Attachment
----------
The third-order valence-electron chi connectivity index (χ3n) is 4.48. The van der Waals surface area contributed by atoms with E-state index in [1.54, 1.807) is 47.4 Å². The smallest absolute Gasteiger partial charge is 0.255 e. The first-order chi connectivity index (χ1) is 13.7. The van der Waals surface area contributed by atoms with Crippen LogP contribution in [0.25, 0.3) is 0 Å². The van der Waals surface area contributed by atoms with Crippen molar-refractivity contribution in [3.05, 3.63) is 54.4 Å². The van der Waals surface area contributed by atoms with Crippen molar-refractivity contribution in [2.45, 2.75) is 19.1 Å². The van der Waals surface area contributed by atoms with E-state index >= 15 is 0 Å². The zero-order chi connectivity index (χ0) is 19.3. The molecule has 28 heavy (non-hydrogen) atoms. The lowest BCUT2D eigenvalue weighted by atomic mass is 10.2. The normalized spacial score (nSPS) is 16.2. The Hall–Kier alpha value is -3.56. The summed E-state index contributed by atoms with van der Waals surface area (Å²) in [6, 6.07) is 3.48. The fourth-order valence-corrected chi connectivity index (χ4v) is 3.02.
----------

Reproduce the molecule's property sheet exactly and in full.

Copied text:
The third-order valence-electron chi connectivity index (χ3n) is 4.48. The van der Waals surface area contributed by atoms with E-state index in [1.54, 1.807) is 47.4 Å². The smallest absolute Gasteiger partial charge is 0.255 e. The first-order chi connectivity index (χ1) is 13.7. The van der Waals surface area contributed by atoms with Crippen LogP contribution in [0.25, 0.3) is 0 Å². The van der Waals surface area contributed by atoms with Crippen molar-refractivity contribution in [3.05, 3.63) is 54.4 Å². The van der Waals surface area contributed by atoms with Crippen molar-refractivity contribution in [2.45, 2.75) is 19.1 Å². The van der Waals surface area contributed by atoms with E-state index >= 15 is 0 Å². The zero-order chi connectivity index (χ0) is 19.3. The molecule has 28 heavy (non-hydrogen) atoms. The lowest BCUT2D eigenvalue weighted by atomic mass is 10.2. The normalized spacial score (nSPS) is 16.2. The Hall–Kier alpha value is -3.56. The summed E-state index contributed by atoms with van der Waals surface area (Å²) in [6, 6.07) is 3.48. The fourth-order valence-corrected chi connectivity index (χ4v) is 3.02.